Here are the top ten things that surprised me about ageing:

  1. Flirting
    I can get away with flirting, challenging, questioning, laying boundaries, being cheeky and giving compliments like I’d never imagined! I wonder whether it’s my tone, my attitude, or that I’m no longer seen as a horny young man just trying to get a leg over, or whether it’s my new found mature confidence. Whatever it is, I love it! I make eye contact, lower my voice, take my time, tilt my head downwards slightly while my eyeballs look up, and I raise an eyebrow – it works a treat!

    Tip: Take a breath, take a chance, hold the space and play – lovingly.

  2. Flossing
    I thought my flossing technique had improved because I could feel more between my teeth. It turned out to be receding gums!

    Tip: Take care of your gums and teeth, and go to the dentist to check for gum disease. Floss and brush twice a day and if you smoke – stop it!

  3. Seeing
    I thought my laser eye surgery would last forever! I was told that I might have to wear reading glasses after the age of forty 40, but I thought, “Pah, that’s for old people!” Now, at the age of 51, I have reading glasses and distance glasses!

    Tip: Regular check-ins with the optician and again, if you smoke – stop it!
  4. Eating
    Growing older doesn’t mean looking older! I’ve been on a GAPS (gut and psychology syndrome) diet for a couple of years. I started on the diet to support my wife, who was trying it in the hope it would help with her psoriasis. But the diet has given me a new lease of life and a lean body I never thought I’d have in this lifetime – with little exercise. On a good day, I look like I’m in my late 30s, and I’ve never felt so good in my skin.

    Tip: Invest the time, money and discipline in a good nutritional plan that suits your body and works with your lifestyle. Remove temptation from the environment, and see how easy it gets!
  5. Moving
    It saddens me to see how lazy so many men in my life have become. They give themselves permission to grow a pot belly, a lard arse and do the old man shuffle.

    Tip: Stretch, move, lift, dance, walk and whenever you can skip! (Not necessarily with a rope, but down a corridor, preferably holding the hand of the person you love.)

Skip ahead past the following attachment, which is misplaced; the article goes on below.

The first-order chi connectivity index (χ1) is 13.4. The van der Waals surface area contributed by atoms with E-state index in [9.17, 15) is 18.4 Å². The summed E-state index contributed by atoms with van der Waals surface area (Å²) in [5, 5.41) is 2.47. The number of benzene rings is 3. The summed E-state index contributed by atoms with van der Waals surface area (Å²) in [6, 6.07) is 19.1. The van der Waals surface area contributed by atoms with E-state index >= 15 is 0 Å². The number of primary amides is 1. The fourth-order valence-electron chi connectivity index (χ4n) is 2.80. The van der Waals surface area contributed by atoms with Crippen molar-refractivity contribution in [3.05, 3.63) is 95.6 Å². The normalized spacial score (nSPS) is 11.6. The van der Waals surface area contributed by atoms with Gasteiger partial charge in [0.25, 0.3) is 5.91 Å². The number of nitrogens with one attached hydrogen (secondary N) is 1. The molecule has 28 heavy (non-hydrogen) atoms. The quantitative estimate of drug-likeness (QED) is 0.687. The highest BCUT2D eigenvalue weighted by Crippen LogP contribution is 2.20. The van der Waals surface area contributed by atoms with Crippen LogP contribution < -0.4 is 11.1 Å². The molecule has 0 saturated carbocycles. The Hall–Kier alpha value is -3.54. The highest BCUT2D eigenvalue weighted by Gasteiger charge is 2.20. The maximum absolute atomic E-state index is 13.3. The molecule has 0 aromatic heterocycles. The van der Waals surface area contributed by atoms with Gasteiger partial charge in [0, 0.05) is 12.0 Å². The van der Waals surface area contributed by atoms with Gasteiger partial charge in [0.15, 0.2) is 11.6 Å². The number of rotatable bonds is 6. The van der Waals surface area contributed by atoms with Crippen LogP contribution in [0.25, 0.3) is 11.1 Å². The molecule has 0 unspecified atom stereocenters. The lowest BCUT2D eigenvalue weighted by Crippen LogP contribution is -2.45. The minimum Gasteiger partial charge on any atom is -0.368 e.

6. Sexing
    What a relief that my dick no longer owns me and runs my life! I had no idea how horny my life has been until my libido dropped to normal. I have a whole new relationship with ‘Trevor’ (named by an ex after Trevor Horn), and we happily work in partnership now, slowly exploring sensuality rather than manically managing madness.

    Tip: Accept and love one another, without being possessed, obsessed or fearful. It’s just a dick, and you don’t have to be one!
  7. Leaking
    When I first felt that wetness was about to leak out of my todger as I sat down, was a truly horrible feeling. Good old fashioned male denial partnered up with paranoia for a while, before I spoke about it and realised how many men live with this. I didn’t want a female doctor sticking her finger up me (even though women do have smaller fingers than men), so I found a male doctor (with small hands) who checked me out. He told me that it’s normal for the prostrate to get enlarged, and that mine was fine because it wasn’t hard or bumpy.

    Tip: Read all about prostate cancer, find a GP with small hands, get the facts and deal with it! My wife gives me natural ‘saw palmetto’ pills – human washer to avoid an otherwise leaky tap.
  8. Greying
    Chicks dig greying hair! I had no idea how much women seem to love ‘salt and pepper’; not just the middle-aged and older women, but the younger ones too! How can this be? Last summer the crown of my head fed some passing mossies, which is when I realized that it’s thinning. Bummer!

    Tip: If it gets thin, cut it short. If it’s really an issue, there are pills for that, though at the cost of erections. Maybe shave it all off?
  9. Shrinking
    Talking of keeping it short, I think I’ve shrunk! Apparently, it happens to many men. It happened to my favourite Uncle Benny, so I guess it’s normal that it’s happened to me. Not much, but as some might say, every inch counts. I was a little bummed out by this, though not as bummed out as when ‘Newsweek’ called me ‘petite’! I’ve no problem standing on my toes and stretching to hug my male friends, but I don’t like doing that with women, and I certainly don’t like them stooping down to hug me.

    Tip: Wear boots with heels, or get over the boots with heels and accept it, and allow yourself to take space with who you are rather than how tall you are.
  10. Growing
    I’ve got new best friends! Men seem to follow their work or their women, and then find they’ve undervalued their friends and taken them for granted. Then children come along and the parents of your children’s friends are often convenient second-rate company. I’ve lost friends through all of the above, and also because we outgrew each other, moved away, or our lives just went in different directions. As I’ve accepted my more feminine, collaborative masculine maturity, my relationships with other men have deepened, and I’ve attracted more authentic men into my life. It’s not about their age, but more based on stage, attitude, values and fun!

    Tip: Let go of your baggage: emotional, historical, physical and mental, making space to be met in the present with purity of heart and space to be love.

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